Jay Cooke State Park
A historic landmark at a Minnesota State Park is about to reopen to the public after flooding destroyed it. Park goers will finally be able to walk across the swinging bridge at Jay Cooke State Park next week. Rushing water from the St. Louis River tore it apart during flooding in the Duluth area two summers ago. Park historian Kristine Hiller says the swinging bridge, originally built in 1924, has a long history at the scenic park.
One year ago, Minnesota’s northland experienced some of the worst flooding it had seen in years. Heavy rain came so fast that roads washed away, creating large sinkholes. More than 3,000 homes were damaged. One year later, Duluth and the surrounding areas are still rebuilding.
Last year’s spring melting and subsequent floods wiped out a historic swing bridge at Jay Cooke State Park.
A replacement for the historic swinging bridge at Jay Cooke State Park should be in place just in time for the fall color season.
Jay Cooke State Park has reopened four months after being closed by major flooding in northeastern Minnesota.
Four months after the Northland flooding, Jay Cooke State Park is reopening on Monday.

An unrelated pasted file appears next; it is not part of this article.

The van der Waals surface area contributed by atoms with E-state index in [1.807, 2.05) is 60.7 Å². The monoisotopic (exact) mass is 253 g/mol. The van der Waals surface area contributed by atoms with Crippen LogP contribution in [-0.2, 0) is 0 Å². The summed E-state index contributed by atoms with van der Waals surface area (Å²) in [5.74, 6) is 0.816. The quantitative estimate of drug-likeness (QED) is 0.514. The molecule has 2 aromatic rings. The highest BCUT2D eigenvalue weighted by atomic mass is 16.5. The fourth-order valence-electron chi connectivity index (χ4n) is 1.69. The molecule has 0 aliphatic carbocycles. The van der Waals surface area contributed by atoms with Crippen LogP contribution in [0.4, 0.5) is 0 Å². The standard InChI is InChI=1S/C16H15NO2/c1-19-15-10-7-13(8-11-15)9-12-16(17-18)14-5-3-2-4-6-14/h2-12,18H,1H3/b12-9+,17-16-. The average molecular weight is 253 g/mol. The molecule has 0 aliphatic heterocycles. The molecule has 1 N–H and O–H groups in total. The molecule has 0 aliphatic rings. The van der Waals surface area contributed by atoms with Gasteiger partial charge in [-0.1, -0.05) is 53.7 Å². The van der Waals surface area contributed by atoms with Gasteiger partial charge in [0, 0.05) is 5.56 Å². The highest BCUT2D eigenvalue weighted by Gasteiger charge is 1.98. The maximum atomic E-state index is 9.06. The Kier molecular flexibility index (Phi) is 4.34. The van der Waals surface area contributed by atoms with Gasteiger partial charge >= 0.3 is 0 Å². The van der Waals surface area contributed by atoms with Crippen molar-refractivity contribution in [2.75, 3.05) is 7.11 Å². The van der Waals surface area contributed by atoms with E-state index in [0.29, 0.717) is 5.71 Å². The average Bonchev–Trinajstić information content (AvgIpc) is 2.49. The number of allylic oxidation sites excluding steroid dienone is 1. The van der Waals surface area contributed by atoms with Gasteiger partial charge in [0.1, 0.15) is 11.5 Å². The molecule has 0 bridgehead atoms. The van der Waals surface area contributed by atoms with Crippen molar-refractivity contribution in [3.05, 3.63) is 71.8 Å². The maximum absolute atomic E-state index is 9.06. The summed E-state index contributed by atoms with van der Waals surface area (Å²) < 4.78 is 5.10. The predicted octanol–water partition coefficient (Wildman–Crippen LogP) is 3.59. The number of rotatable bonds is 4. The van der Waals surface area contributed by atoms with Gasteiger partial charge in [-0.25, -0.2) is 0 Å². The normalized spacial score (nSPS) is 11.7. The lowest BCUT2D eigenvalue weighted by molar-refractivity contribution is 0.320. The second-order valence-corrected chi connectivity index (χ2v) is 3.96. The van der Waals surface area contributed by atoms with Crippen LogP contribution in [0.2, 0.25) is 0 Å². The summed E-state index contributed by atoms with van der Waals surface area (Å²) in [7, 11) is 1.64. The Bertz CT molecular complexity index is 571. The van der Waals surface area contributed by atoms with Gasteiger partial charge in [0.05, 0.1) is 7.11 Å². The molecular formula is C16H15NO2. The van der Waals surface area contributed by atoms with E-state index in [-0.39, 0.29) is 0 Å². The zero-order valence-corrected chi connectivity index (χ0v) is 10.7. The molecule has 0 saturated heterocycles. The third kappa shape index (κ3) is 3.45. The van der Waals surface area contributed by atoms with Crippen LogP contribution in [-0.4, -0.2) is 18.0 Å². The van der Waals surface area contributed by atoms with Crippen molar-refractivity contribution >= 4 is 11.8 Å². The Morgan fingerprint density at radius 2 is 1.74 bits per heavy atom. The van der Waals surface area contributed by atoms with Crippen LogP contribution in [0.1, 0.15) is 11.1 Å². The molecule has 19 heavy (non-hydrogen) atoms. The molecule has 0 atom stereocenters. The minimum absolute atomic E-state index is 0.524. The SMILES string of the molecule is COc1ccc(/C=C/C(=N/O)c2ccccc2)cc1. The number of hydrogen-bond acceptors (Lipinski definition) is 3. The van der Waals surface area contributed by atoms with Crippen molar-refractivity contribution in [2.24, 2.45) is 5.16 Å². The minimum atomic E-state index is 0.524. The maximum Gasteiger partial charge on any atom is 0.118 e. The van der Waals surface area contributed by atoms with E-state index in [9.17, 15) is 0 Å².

More than four months after historic flood severely damaged highway access to Jay Cooke State Park, it will reopen to the public at 8 a.m. on Monday, Oct. 22, says the Minnesota Department of Natural Resources.
It’s been more than two months since heavy flooding damaged several parts of northeastern Minnesota.
The Minnesota Department of Natural Resources said Tuesday that Jay Cooke State Park has been closed indefinitely and camping and lodging reservations have been canceled through October.
A couple stranded on some rocks at Jay Cooke State Park were rescued by authorities after the swift moving water of the river kept them from returning to shore.
A man who drowned in Carlton County Monday has been identified.
Carlton County police said rescuers found the body of the 24-year-old man who drowned Monday afternoon after the St. Louis River pulled him downstream.
Jay Cooke State Park on Minnesota’s north shore would be packed with campers on a typical July weekend. But, more than half the camp sites were empty during the weekend when the park, as well as others, reopened after a nearly three-week-long government shutdown.
Even if the weather has been very February-like lately, the truth is that it will, sooner or later, be warm and sunny. But it’s definitely not too soon to make plans to visit one of Minnesota’s state parks this summer.